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Watching Blazing Saddles in school, in particular, felt somehow subversive. Not only was the film’s humor too cutting edge for a classroom setting, even thirty years after the fact, its social and political commentary felt progressive in a modern setting as well. The film’s take on race relations in America felt as fresh and accurate in 2004 as it must have felt in 1974, unfortunately. The film’s treatment of racism, while humorous, is rightfully complex. In Blazing Saddles, as in real life, bigotry is the mindset of the ignorant and the crass. The townsfolk of Rock Ridge, aren’t painted as cruel or unsympathetic people, but more as simpletons. They are uneducated, likely inbred, and fearful of anyone different than themselves because they have been fed a steady stream of misinformation about other groups of people. After they realize that Bart is a just, kind, and capable sheriff, they begin to warm to him, although only inasmuch as he is able to help them out of their own bad situation. For his own part, Bart has to prove himself doubly capable, just as many minorities today find that they have to work twice as hard in order to gain the same achievements as their white counterparts due to false biases against them.

I think that the great achievement of Blazing Saddles, however, is in pointing out the roots of bigotry and intolerance. While the townsfolk are ugly and crass, their racial hatred is stoked by the desires of the film’s true villain, Hedley Lamar. He attempts to use racism as a tool to help him achieve his political and capitalist goals, installing Bart as the sheriff in an attempt to destabilize the status quo of Rock Ridge enough that he can swoop in and profit from others’ losses. Bigotry is a tool that has been used by the upper class to fragment the working class for centuries, and Blazing Saddles depicts this truth subtly and perfectly. Race is a social construct used to divide people who should otherwise be working together for mutual benefit, and keeping people of different ethnicities and skin colors fighting amongst themselves has been key to maintaining a status quo in which the same wealthy land and business owners reap the most benefit. There is no room for equality in capitalism. While people are all, obviously, biologically the same, it is in the benefit of the ruling class to uphold the myth of racial difference.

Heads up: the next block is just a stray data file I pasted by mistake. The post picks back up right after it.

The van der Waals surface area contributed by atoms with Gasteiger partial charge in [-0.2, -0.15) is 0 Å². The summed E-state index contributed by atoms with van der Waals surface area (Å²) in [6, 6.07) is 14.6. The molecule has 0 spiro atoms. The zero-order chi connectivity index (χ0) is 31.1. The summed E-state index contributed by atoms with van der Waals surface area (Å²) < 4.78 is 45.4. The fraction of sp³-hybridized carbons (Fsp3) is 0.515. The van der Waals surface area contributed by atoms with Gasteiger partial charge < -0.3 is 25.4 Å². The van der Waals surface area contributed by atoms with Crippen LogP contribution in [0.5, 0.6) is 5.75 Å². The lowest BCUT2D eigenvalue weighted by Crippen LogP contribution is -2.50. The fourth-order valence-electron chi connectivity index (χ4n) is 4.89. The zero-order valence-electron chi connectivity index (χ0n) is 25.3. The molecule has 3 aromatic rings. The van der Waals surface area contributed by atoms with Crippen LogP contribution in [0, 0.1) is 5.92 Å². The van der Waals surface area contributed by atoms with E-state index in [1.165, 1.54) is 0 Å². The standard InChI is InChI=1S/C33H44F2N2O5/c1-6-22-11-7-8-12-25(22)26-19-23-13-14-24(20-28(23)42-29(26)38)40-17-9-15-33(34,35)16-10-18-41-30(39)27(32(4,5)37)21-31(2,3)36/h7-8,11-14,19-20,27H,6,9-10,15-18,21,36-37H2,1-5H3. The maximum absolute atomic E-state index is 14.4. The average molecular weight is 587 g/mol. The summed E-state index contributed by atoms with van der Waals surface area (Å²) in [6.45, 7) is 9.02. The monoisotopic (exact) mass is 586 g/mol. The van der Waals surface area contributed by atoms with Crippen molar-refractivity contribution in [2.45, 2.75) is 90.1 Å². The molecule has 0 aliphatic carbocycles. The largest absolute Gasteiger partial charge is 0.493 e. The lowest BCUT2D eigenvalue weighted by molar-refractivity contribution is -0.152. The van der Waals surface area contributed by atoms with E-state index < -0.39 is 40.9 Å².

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One of the best and easiest ways for people to step outside of their comfort zones, racially speaking, is to engage with art that is made by and about the lives of people who may come from a different ethnic, racial, or socioeconomic background than themselves. One of the greatest things a movie can do for an audience is introduce them to a new way of thinking or open their eyes to a different way of life than they might be accustomed to. I was lucky to grow up in an open-minded household where people of all shapes, sizes, skin colors, and walks of life were welcomed and celebrated. I had and have friends from many different backgrounds. I am happy to live in a world that is diverse and multicultural, because I think that experiencing other cultures and other types of people inherently makes me a better and better-rounded person. But for someone who is not as sold on the values of inclusivity and equality, seeing a movie with a strong or relatable black protagonist might be the first step to some sort of understanding. I’m in no way making apologies or excuses for people who hold racist or bigoted beliefs, because I don’t think there is any place for that sickness in a modern free society, but I do know that there are people who eagerly accept the information that is provided for them without seeking out counterpoint or clarification because they simply don’t know any better. Vitriol can be persuasive, but so can humor. Sometimes the easiest way to someone’s heart is through their funny bone. I think that maybe Mel Brooks had this in mind when he made Blazing Saddles.

Big Trouble in Little China

Big Trouble in Little China (1986)

Dir. John Carpenter

Written by: Gary Goldman, David Z. Weinstein, W.D. Richter

Starring: Kurt Russell, Kim Cattrall, Dennis Dun, James Hong, Victor Wong